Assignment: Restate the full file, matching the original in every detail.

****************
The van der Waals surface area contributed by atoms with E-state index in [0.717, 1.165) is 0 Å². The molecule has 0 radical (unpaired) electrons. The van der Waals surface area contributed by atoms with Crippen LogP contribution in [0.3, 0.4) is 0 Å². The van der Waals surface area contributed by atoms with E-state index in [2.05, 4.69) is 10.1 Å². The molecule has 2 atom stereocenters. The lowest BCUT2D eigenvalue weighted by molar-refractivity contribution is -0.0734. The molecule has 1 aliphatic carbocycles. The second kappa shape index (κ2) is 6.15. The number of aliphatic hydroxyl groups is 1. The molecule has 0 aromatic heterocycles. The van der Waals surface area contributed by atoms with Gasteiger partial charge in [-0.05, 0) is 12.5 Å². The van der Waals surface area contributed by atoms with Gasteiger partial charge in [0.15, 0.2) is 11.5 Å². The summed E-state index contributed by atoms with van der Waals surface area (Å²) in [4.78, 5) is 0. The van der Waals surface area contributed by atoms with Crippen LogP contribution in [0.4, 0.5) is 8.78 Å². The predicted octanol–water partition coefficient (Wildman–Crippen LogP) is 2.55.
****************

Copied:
The van der Waals surface area contributed by atoms with E-state index in [0.717, 1.165) is 0 Å². The molecule has 0 radical (unpaired) electrons. The van der Waals surface area contributed by atoms with Crippen LogP contribution in [0.3, 0.4) is 0 Å². The van der Waals surface area contributed by atoms with E-state index in [2.05, 4.69) is 10.1 Å². The molecule has 2 atom stereocenters. The lowest BCUT2D eigenvalue weighted by molar-refractivity contribution is -0.0734. The molecule has 1 aliphatic carbocycles. The second kappa shape index (κ2) is 6.15. The number of aliphatic hydroxyl groups is 1. The molecule has 0 aromatic heterocycles. The van der Waals surface area contributed by atoms with Gasteiger partial charge in [-0.05, 0) is 12.5 Å². The van der Waals surface area contributed by atoms with Gasteiger partial charge in [0.15, 0.2) is 11.5 Å². The summed E-state index contributed by atoms with van der Waals surface area (Å²) in [4.78, 5) is 0. The van der Waals surface area contributed by atoms with Crippen LogP contribution in [0.4, 0.5) is 8.78 Å². The predicted octanol–water partition coefficient (Wildman–Crippen LogP) is 2.55.